FOND DU LAC – A referendum which would have offered questions on marijuana legalization to area voters by way of the Nov. 6 election went up in smoke Tuesday night.
Fond du Lac County Board of Supervisors, in a 15-8 vote, postponed the advisory referendum, which would have placed questions on the county-wide general ballot. Instead, the board favored sending the whole marijuana discourse to its committee on health and public safety.
Chairperson Martin Farrell said at this point it could not be brought back to the board for a vote in time to meet ballot preparation deadlines.
A passionate discussion prior to the vote included Matthew Sprague of Antigo and his 12-year-old son Matthew, who has suffered with a seizure disorder since birth. Sprague said his son is helped by marijuana but can only get treatments through a hospital study.
Health care worker Lynn Marie Kutz of Fond du Lac told the board many of her clients could be helped by the use of medical marijuana and social worker Joni VossHayibor, also of Fond du Lac, said many AODA counselors and professionals in her line of work believe cannabis should be removed from the federal government’s classification as a schedule 1 drug — the worst kind. Marijuana retains this classification despite being legal in some states and it being used as a medicinal drug in some states.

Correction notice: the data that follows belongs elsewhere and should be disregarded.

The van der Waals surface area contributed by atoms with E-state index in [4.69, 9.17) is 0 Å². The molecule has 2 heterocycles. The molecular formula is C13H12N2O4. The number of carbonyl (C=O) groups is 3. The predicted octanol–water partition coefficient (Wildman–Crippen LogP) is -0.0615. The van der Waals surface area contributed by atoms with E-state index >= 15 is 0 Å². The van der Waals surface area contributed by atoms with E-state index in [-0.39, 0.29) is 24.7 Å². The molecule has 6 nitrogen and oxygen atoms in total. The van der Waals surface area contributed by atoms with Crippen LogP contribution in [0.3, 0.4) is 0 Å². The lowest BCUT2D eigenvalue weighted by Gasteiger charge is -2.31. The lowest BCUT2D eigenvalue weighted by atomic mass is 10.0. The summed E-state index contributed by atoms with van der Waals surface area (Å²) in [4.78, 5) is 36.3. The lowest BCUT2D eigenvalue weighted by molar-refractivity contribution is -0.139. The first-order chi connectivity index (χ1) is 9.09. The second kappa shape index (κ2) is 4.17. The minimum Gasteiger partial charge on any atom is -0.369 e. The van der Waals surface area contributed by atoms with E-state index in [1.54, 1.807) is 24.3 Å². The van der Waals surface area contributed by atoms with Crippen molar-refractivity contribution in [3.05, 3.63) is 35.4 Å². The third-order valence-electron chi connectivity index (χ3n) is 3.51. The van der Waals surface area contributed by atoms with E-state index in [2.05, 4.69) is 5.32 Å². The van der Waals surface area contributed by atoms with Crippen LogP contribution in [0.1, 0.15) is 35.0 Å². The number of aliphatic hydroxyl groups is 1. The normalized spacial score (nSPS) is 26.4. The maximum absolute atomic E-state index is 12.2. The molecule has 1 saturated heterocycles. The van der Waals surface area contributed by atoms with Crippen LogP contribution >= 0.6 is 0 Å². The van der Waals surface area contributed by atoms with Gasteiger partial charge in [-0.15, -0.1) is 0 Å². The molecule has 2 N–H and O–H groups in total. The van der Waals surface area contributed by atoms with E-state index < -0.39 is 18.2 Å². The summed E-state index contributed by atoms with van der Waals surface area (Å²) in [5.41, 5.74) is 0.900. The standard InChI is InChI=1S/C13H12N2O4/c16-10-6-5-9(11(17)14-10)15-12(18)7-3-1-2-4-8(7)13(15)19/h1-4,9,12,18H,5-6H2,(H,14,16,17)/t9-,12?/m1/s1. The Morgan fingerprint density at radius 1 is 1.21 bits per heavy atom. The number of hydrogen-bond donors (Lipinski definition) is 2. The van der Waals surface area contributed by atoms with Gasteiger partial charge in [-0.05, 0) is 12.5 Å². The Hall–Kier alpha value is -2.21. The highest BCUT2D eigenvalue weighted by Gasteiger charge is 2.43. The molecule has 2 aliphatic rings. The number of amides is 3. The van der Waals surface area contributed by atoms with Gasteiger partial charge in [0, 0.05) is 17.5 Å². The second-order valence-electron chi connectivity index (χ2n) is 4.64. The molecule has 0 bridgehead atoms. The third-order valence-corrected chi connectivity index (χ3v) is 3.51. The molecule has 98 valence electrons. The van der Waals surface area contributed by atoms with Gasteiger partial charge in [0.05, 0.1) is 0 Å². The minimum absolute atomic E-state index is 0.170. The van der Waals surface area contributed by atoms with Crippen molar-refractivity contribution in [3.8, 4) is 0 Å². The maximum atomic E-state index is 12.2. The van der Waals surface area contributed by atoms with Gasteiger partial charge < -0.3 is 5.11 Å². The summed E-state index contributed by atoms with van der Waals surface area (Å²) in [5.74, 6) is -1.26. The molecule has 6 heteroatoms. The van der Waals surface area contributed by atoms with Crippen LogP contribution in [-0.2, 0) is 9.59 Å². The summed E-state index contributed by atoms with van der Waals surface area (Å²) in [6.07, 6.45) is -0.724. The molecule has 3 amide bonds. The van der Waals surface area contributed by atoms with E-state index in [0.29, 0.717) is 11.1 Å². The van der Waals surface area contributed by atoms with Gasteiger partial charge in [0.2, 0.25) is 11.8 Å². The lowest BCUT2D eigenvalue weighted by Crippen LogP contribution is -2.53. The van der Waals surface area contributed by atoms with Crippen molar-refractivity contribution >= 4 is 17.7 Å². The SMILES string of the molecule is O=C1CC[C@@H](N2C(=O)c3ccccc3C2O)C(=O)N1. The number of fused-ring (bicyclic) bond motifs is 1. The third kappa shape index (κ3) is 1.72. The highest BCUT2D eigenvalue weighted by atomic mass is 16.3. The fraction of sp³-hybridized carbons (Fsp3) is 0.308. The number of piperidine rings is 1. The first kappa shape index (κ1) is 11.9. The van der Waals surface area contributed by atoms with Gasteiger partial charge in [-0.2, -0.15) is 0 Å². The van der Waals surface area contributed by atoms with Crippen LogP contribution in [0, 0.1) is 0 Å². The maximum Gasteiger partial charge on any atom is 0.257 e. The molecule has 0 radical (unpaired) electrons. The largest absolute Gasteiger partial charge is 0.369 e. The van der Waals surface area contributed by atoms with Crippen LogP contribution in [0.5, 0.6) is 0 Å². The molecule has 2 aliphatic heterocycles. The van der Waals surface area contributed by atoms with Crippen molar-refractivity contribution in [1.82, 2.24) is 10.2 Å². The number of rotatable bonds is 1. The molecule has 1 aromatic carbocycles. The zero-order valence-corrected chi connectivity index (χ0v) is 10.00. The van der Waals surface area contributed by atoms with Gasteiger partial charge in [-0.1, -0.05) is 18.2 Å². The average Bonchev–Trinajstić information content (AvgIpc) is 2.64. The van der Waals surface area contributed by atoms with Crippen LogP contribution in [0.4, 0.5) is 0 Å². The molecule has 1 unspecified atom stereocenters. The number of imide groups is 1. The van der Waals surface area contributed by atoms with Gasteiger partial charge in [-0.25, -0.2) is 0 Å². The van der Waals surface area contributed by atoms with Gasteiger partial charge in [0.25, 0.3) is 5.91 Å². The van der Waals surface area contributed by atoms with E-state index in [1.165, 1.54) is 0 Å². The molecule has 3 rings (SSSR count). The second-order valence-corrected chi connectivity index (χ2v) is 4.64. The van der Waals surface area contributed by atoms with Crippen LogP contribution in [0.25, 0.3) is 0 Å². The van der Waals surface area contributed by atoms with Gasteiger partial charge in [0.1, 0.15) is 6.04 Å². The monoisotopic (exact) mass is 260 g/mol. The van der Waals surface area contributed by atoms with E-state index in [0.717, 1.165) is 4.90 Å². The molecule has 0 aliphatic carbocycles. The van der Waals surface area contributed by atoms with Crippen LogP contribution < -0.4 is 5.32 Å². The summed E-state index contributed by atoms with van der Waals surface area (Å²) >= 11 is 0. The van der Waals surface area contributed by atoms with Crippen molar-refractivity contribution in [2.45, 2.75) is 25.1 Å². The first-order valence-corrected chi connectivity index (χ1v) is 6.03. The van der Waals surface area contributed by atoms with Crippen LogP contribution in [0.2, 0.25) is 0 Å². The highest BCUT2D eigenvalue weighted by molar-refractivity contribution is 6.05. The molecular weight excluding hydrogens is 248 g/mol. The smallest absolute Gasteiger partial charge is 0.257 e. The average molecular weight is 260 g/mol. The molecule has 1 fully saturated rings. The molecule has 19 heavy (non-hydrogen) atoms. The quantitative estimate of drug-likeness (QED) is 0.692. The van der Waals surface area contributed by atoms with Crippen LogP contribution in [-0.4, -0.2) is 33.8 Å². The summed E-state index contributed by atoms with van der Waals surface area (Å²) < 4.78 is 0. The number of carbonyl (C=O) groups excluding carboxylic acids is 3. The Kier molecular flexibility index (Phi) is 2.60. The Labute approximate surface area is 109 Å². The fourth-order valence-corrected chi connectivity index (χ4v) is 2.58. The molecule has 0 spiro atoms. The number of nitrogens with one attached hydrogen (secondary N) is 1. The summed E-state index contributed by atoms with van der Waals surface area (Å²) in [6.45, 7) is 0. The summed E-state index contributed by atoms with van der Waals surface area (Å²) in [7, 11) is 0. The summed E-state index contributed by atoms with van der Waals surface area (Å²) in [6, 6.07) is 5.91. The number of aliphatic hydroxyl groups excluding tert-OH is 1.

“Cocaine is a schedule 2 drug, and pot is more dangerous than crack cocaine? These are big political issues,” VossHayibor said.
The advisory referendum, brought forward by supervisors Mary Beth Hayes and Lizette Aldrich, points to a 2016 Marquette University Law School poll which shows 59 percent of Americans favor the legalization of adult recreational use of marijuana. More than 100 million Americans say they have used marijuana.
Supervisor Sam Kaufman called the referendum a “glorified survey,” and took issue with the cost — an estimated $7,500 to place three referendum advisory questions on the ballot.
The three advisory questions asked: 1) if marijuana should be legal for adult use, taxed and regulated like alcohol, with the proceeds from the taxes designated to provide treatment for substance addiction; 2) if marijuana should be legal for medical purposes only and available only by prescription through a medical dispensary; or 3) if marijuana should remain a criminally illegal drug as provided under current law?
“We could not give county employees a decent raise, and we are going to spend $7,500 to ask people if they want pot or not? This reeks of politics to me,” Kaufman said, adding that county residents would be better served if the board discussed repealing current county marijuana ordinances.
In Fond du Lac County, first offense possession of marijuana (less than 25 grams) comes with a hefty $263.50 fine, said Fond du Lac County Sheriff’s Capt. Ryan Waldschmidt. Second or subsequent violations, or possession of amounts 25 grams or greater is a criminal misdemeanor arrest. Municipalities throughout the county may have differing fines, he said.